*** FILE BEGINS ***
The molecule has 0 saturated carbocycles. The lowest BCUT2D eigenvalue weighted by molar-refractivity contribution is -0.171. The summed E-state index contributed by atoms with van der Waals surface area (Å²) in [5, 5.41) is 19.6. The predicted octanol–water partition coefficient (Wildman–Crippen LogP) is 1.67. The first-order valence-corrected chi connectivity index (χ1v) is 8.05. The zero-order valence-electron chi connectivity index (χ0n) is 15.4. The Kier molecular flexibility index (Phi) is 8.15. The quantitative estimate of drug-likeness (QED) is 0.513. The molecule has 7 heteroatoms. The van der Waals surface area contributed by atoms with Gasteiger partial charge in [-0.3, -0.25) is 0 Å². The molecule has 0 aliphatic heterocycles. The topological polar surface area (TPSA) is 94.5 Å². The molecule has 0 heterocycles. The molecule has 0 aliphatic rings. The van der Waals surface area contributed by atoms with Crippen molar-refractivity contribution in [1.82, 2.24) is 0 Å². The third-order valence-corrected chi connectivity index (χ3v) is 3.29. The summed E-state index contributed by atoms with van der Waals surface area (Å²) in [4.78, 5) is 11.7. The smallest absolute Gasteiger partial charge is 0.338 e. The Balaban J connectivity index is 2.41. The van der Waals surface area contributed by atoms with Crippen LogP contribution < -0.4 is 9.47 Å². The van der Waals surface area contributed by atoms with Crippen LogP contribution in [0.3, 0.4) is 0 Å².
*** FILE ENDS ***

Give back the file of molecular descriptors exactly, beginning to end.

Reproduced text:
The molecule has 0 saturated carbocycles. The lowest BCUT2D eigenvalue weighted by molar-refractivity contribution is -0.171. The summed E-state index contributed by atoms with van der Waals surface area (Å²) in [5, 5.41) is 19.6. The predicted octanol–water partition coefficient (Wildman–Crippen LogP) is 1.67. The first-order valence-corrected chi connectivity index (χ1v) is 8.05. The zero-order valence-electron chi connectivity index (χ0n) is 15.4. The Kier molecular flexibility index (Phi) is 8.15. The quantitative estimate of drug-likeness (QED) is 0.513. The molecule has 7 heteroatoms. The van der Waals surface area contributed by atoms with Gasteiger partial charge in [-0.3, -0.25) is 0 Å². The molecule has 0 aliphatic heterocycles. The topological polar surface area (TPSA) is 94.5 Å². The molecule has 0 heterocycles. The molecule has 0 aliphatic rings. The van der Waals surface area contributed by atoms with Crippen molar-refractivity contribution in [1.82, 2.24) is 0 Å². The third-order valence-corrected chi connectivity index (χ3v) is 3.29. The summed E-state index contributed by atoms with van der Waals surface area (Å²) in [4.78, 5) is 11.7. The smallest absolute Gasteiger partial charge is 0.338 e. The Balaban J connectivity index is 2.41. The van der Waals surface area contributed by atoms with Crippen LogP contribution < -0.4 is 9.47 Å². The van der Waals surface area contributed by atoms with Crippen LogP contribution in [0.3, 0.4) is 0 Å².